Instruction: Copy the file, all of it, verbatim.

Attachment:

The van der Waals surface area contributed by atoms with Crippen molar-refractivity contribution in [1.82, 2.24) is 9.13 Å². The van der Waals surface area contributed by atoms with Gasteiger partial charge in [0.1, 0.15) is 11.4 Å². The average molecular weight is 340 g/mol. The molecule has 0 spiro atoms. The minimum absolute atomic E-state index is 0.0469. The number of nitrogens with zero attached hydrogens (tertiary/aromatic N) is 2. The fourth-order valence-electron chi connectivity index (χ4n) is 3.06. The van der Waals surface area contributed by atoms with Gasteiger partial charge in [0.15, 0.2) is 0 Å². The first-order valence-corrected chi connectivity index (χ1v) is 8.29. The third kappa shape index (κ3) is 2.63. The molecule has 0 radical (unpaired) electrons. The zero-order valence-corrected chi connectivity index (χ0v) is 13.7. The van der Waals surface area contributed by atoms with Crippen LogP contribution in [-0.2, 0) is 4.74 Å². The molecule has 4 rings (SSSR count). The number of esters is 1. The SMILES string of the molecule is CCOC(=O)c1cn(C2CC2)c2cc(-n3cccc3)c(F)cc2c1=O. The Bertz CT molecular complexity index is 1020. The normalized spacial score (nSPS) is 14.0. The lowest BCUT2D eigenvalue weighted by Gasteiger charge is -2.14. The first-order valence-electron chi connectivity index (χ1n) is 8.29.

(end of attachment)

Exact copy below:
The van der Waals surface area contributed by atoms with Crippen molar-refractivity contribution in [1.82, 2.24) is 9.13 Å². The van der Waals surface area contributed by atoms with Gasteiger partial charge in [0.1, 0.15) is 11.4 Å². The average molecular weight is 340 g/mol. The molecule has 0 spiro atoms. The minimum absolute atomic E-state index is 0.0469. The number of nitrogens with zero attached hydrogens (tertiary/aromatic N) is 2. The fourth-order valence-electron chi connectivity index (χ4n) is 3.06. The van der Waals surface area contributed by atoms with Gasteiger partial charge in [0.15, 0.2) is 0 Å². The first-order valence-corrected chi connectivity index (χ1v) is 8.29. The third kappa shape index (κ3) is 2.63. The molecule has 0 radical (unpaired) electrons. The zero-order valence-corrected chi connectivity index (χ0v) is 13.7. The van der Waals surface area contributed by atoms with Crippen LogP contribution in [-0.2, 0) is 4.74 Å². The molecule has 4 rings (SSSR count). The number of esters is 1. The SMILES string of the molecule is CCOC(=O)c1cn(C2CC2)c2cc(-n3cccc3)c(F)cc2c1=O. The Bertz CT molecular complexity index is 1020. The normalized spacial score (nSPS) is 14.0. The lowest BCUT2D eigenvalue weighted by Gasteiger charge is -2.14. The first-order valence-electron chi connectivity index (χ1n) is 8.29.